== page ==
The International Forum on Consciousness offers a lively two days of information sharing and discussion regarding important—and often challenging—topics. Over the years, we have been guided through a range of topics, including creativity, near death, entheogens, intelligence in nature, business evolution and the effects of sensory inputs. This year, we’re tackling Means and Metrics for Detecting and Measuring Consciousness. You can find out more here: https://www.btci.org/events-symposia-2018/international-forum-on-consciousness/ .
As we work on the final details for this year and registrations flow in, I took a moment to pause and reflect on the fact that several of the registrants have joined us for many, if not all, of our past events. It’s gratifying to see that they are taking time out of their normal routines to make their way to the Promega campus again this spring. So, I asked a few of them to share their thoughts for this post and this is what they had to say: Continue reading “Back for More: Thoughts from 3 Regular Attendees on the International Forum on Consciousness”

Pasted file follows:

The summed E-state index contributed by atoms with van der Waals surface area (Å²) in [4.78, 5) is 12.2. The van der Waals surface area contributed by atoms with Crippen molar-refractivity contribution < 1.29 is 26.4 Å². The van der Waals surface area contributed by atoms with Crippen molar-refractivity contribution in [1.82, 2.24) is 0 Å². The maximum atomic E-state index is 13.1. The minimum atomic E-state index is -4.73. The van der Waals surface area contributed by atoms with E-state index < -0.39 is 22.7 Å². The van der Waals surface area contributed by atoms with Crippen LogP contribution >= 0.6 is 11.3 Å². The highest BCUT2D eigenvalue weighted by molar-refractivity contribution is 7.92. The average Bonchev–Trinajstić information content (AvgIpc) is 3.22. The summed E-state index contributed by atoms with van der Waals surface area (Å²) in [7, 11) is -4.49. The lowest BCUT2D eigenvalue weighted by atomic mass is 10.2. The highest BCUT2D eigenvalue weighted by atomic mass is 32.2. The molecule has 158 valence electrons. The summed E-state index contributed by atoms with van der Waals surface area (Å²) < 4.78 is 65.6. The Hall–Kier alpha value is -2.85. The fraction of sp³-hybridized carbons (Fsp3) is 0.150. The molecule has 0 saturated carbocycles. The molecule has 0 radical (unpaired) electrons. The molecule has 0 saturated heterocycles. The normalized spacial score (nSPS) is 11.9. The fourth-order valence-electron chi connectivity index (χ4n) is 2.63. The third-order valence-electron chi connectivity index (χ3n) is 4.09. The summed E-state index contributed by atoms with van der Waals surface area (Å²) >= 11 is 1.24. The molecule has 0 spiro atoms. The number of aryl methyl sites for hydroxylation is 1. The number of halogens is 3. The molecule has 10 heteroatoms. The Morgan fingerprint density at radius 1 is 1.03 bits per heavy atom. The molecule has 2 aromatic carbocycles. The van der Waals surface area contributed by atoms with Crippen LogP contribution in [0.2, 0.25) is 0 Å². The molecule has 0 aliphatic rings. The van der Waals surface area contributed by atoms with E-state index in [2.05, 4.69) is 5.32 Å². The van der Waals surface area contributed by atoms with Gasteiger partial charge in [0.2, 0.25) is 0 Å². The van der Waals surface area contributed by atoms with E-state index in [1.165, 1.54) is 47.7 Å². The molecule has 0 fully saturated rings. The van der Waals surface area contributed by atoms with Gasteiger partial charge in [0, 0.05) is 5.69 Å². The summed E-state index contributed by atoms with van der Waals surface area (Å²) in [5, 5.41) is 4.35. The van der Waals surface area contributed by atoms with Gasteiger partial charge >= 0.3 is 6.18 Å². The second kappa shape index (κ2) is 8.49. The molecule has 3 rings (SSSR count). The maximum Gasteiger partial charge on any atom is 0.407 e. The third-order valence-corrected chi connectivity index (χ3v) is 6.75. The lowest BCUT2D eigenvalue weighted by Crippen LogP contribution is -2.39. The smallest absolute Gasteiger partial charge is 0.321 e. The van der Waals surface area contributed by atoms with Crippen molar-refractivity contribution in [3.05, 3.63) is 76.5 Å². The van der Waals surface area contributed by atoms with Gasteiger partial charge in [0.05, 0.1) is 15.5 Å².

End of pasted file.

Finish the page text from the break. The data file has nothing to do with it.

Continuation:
“The Great Book of Nature is written in mathematical language” –Galileo Galilei (1)
If mathematics is the language of the universe, might we find the ability to do math hard-wired in species?
Research in primates has demonstrated that even without training, humans and monkeys possess numerosity, the ability to assess the number of items in a set (2,3).
A paper in Current Biology from Wagener and colleagues provides evidence that crows are born with a subset of neurons that are “hard wired” to perceive the number of items in a set (4). This work provides yet more evidence supporting a hypothesis of an innate “number sense” that is provided by a specific group of “preprogrammed” neurons.